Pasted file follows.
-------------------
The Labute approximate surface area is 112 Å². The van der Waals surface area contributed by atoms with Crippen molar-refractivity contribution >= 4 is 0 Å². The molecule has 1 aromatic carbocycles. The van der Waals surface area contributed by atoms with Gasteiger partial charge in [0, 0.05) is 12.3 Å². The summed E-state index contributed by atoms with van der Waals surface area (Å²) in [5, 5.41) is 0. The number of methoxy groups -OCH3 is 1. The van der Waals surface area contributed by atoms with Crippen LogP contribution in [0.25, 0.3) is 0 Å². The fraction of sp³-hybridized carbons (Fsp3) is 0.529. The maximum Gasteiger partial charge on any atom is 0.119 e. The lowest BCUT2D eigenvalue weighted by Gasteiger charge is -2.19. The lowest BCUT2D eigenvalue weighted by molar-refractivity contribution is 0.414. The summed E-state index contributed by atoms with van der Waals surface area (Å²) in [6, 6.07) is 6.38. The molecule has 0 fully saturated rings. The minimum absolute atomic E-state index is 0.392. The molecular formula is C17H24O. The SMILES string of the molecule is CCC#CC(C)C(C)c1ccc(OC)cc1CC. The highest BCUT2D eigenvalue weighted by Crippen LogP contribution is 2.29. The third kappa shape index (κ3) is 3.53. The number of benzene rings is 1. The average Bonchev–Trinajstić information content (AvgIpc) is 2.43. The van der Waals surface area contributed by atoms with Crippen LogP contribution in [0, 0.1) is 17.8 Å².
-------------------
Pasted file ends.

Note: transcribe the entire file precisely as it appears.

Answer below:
The Labute approximate surface area is 112 Å². The van der Waals surface area contributed by atoms with Crippen molar-refractivity contribution >= 4 is 0 Å². The molecule has 1 aromatic carbocycles. The van der Waals surface area contributed by atoms with Gasteiger partial charge in [0, 0.05) is 12.3 Å². The summed E-state index contributed by atoms with van der Waals surface area (Å²) in [5, 5.41) is 0. The number of methoxy groups -OCH3 is 1. The van der Waals surface area contributed by atoms with Crippen LogP contribution in [0.25, 0.3) is 0 Å². The fraction of sp³-hybridized carbons (Fsp3) is 0.529. The maximum Gasteiger partial charge on any atom is 0.119 e. The lowest BCUT2D eigenvalue weighted by Gasteiger charge is -2.19. The lowest BCUT2D eigenvalue weighted by molar-refractivity contribution is 0.414. The summed E-state index contributed by atoms with van der Waals surface area (Å²) in [6, 6.07) is 6.38. The molecule has 0 fully saturated rings. The minimum absolute atomic E-state index is 0.392. The molecular formula is C17H24O. The SMILES string of the molecule is CCC#CC(C)C(C)c1ccc(OC)cc1CC. The highest BCUT2D eigenvalue weighted by Crippen LogP contribution is 2.29. The third kappa shape index (κ3) is 3.53. The number of benzene rings is 1. The average Bonchev–Trinajstić information content (AvgIpc) is 2.43. The van der Waals surface area contributed by atoms with Crippen LogP contribution in [0, 0.1) is 17.8 Å².